Self-awareness is a term we hear a lot.
The label is as descriptive as it is subjective and often open to extreme self-manipulation.
It is complex for several reasons. The depth of each individual as well as the range of emotions will vary from person to person. Some people are content and happy at a surface level, whereas others really need to do some digging to find peace.
There are also two states of self-awareness: the public state where we are aware of how we appear to the external world and the private one where we can identify and understand our own inner state.
Both are never natural bedfellows.
Having spent a few years looking deeply within myself, I’ve found that these internal shifts didn’t automatically manifest into my external world and that maybe awareness on its own wasn’t enough.
So, I’ve been thinking a lot about how we take this knowledge of ourselves, both the positive and negative aspects, and bring it to fruition in our external world.
Tip 1: take responsibility.
The journey of self-discovery is layered. It takes us all over the place—childhood trauma, mistakes, achievements, embarrassment, guilt, pain, pride, love, hate, and fear. And that’s just a typical morning. It’s also never-ending and by no means a linear process.
We will find the reasons why we are the way we are, and within those reasons as we try to let go, we will make a lot of judgements.
I opened a lot of paths within me, and this changed the perception I had of myself. I expected this to manifest into my external world, and whilst some of it did if I’m honest, I felt a little changed.
So as the patterns repeated, I watched closely, and I saw that the person I felt I was wasn’t being represented to my outer world; instead, it was the judgements I had made during my discovery of myself, and they translated into blame placed on others and some on older versions of me.
I realised that whilst I took responsibility for the part I had played in making me who I am, I wasn’t taking reasonability for who I was in the present moment. My mindset was in a place of reason or even excuses rather than in a place of acceptance, awareness, and readiness in the present moment.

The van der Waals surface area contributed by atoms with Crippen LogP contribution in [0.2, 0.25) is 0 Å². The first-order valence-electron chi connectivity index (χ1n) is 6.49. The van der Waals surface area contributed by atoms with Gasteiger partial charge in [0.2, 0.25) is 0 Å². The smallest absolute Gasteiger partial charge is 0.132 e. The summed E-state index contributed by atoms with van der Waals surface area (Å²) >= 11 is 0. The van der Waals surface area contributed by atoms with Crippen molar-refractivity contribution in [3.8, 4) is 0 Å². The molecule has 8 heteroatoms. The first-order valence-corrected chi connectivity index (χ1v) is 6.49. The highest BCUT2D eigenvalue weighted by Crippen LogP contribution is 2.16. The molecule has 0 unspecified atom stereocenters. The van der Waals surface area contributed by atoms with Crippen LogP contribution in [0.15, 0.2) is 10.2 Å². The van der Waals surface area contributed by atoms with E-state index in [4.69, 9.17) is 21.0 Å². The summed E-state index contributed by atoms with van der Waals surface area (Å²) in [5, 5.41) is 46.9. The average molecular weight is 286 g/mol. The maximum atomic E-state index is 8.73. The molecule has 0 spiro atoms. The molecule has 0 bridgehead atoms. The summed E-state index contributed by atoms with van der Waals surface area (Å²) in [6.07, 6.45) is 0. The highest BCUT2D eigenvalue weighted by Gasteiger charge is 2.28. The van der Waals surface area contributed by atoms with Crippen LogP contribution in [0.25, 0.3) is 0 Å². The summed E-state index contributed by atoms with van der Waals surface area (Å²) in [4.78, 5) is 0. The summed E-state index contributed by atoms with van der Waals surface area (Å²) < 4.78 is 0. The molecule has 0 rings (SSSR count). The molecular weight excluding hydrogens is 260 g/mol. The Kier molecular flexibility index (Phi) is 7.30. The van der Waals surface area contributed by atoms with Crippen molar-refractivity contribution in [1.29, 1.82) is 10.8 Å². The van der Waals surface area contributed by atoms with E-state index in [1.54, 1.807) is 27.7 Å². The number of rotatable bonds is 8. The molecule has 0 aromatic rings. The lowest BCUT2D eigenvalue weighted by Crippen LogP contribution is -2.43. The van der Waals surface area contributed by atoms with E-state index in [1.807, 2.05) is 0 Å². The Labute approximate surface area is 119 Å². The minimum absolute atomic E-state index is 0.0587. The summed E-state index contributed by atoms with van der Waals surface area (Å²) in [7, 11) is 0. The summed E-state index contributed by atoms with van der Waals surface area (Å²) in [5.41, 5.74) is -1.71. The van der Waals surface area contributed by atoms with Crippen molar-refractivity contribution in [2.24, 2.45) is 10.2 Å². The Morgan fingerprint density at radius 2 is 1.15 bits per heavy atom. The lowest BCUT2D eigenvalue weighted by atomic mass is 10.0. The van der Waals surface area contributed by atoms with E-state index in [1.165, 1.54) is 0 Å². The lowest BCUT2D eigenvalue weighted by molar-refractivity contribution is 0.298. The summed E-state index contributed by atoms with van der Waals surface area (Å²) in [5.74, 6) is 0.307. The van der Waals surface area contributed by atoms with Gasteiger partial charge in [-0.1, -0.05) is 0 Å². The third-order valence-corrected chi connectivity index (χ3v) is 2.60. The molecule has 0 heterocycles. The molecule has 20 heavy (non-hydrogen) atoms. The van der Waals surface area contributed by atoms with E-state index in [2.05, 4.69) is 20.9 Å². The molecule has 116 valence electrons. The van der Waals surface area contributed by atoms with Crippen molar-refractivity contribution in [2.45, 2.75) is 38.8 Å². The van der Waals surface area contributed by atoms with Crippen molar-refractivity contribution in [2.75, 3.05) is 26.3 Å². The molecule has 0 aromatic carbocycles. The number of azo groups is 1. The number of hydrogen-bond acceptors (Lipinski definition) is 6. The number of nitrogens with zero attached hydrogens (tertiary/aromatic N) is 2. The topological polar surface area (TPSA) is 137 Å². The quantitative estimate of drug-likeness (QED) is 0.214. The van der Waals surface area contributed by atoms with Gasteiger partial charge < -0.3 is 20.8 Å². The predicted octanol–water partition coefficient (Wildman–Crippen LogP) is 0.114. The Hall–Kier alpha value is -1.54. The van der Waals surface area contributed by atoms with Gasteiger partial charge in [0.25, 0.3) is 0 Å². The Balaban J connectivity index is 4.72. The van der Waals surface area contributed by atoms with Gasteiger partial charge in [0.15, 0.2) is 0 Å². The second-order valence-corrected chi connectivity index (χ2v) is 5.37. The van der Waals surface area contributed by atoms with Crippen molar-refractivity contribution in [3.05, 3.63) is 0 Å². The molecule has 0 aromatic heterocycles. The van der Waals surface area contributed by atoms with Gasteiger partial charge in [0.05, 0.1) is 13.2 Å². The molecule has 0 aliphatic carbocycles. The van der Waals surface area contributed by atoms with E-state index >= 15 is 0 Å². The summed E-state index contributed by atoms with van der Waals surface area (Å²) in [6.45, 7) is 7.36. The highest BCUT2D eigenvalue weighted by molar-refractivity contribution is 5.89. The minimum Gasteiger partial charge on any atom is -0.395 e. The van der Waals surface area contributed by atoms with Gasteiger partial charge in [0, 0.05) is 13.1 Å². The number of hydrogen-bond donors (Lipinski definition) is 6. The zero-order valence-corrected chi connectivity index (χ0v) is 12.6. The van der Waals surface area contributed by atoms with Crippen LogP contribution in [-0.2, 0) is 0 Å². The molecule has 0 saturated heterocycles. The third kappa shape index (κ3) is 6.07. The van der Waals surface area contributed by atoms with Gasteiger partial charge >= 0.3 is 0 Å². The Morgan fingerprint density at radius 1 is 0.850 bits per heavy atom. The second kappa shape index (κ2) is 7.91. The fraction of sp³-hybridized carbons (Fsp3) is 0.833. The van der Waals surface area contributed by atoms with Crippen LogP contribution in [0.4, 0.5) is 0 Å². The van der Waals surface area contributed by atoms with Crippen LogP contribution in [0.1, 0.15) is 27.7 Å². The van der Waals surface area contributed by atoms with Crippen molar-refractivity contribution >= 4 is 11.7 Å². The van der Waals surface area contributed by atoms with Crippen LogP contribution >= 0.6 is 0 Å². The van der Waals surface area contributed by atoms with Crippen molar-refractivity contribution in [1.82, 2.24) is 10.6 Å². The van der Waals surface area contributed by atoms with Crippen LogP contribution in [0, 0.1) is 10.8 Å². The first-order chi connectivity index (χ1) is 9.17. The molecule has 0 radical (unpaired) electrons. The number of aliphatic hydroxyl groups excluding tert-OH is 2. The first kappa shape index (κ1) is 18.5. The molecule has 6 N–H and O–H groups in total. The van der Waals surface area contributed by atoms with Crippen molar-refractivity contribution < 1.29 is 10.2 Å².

Tip 2: be truthful with yourself.
Our minds are deceptive, little buggers. Well, actually when it comes to being self-aware, they are downright lying little f*ckers, sending virtue signals all over the place.
I’ve noticed many times over the years the label of self-awareness being used as a tool for narcissists. Statements like: “I can at times be a little selfish” are not confessions, but they are made to save you the trouble of confirming that those people are truly being selfish.
It’s completely surface level. Ask them how that manifests or why they are that way and watch them run for the hills.
As we become more self-aware, it is key that we try and express ourselves authentically, but this is so tricky as it leaves us maskless and vulnerable. I’ve certainly experienced a really weird paradox where I’ve been so keen to show my authenticity that I’ve planned the whole interaction in my mind, and thus when delivered, it comes across as completely inauthentic.
I also noticed that, more often than not, I don’t respond as well as I feel I could have in key situations. The person I am internally isn’t always available in real time.
So, I started to analyse my role in these interactions, going through the usual dance of “why didn’t I say that.”
Doing this was fruitless. The thing that really gave me insight was when I was brutally honest with myself about my intentions within these situations, and often, they weren’t in the best interests of all involved or what I considered morally acceptable.
And that’s not always easy to swallow—my hidden agenda. But it is important that I identify it. It’s a big part of self-awareness, but it also signals to me when my behaviour isn’t aligning with my inner being, and this is where my potential for growth lies.
It’s a negotiation between what we can change and what we can accept. I have no ideals about becoming Mother Teresa, but equally, I don’t want to be full of hypocrisy, and this compromise must be based on an honest exchange with ourselves.
Tip 3: get out of your way.
“Just do it” is a lot easier said than done, but sometimes, we need to just get on with it and make things happen, and often, this means pushing yourself to one side for a moment.
For me, as much as I feel like a new person, actualizing this came with a massive fear of failure and a touch of imposter syndrome.
This is where we really face off with ourselves, and it can feel like a constant battle. Fear of failure has a million ways to stop you taking just one action. During one of these conflicts, I realised that this fear stopped me every time, but taking that specific action only has to happen once.
And facing a fear, any fear, has a juggernaut effect. It just needs you to start the process, and then, a lot of the heavy lifting is taken from you. There’s a flow to it.
I suspect that being fully actualized in our true state takes a lot of practice and a huge amount of trust in ourselves.
It really is crazy sh*t, but every journey has to start somewhere.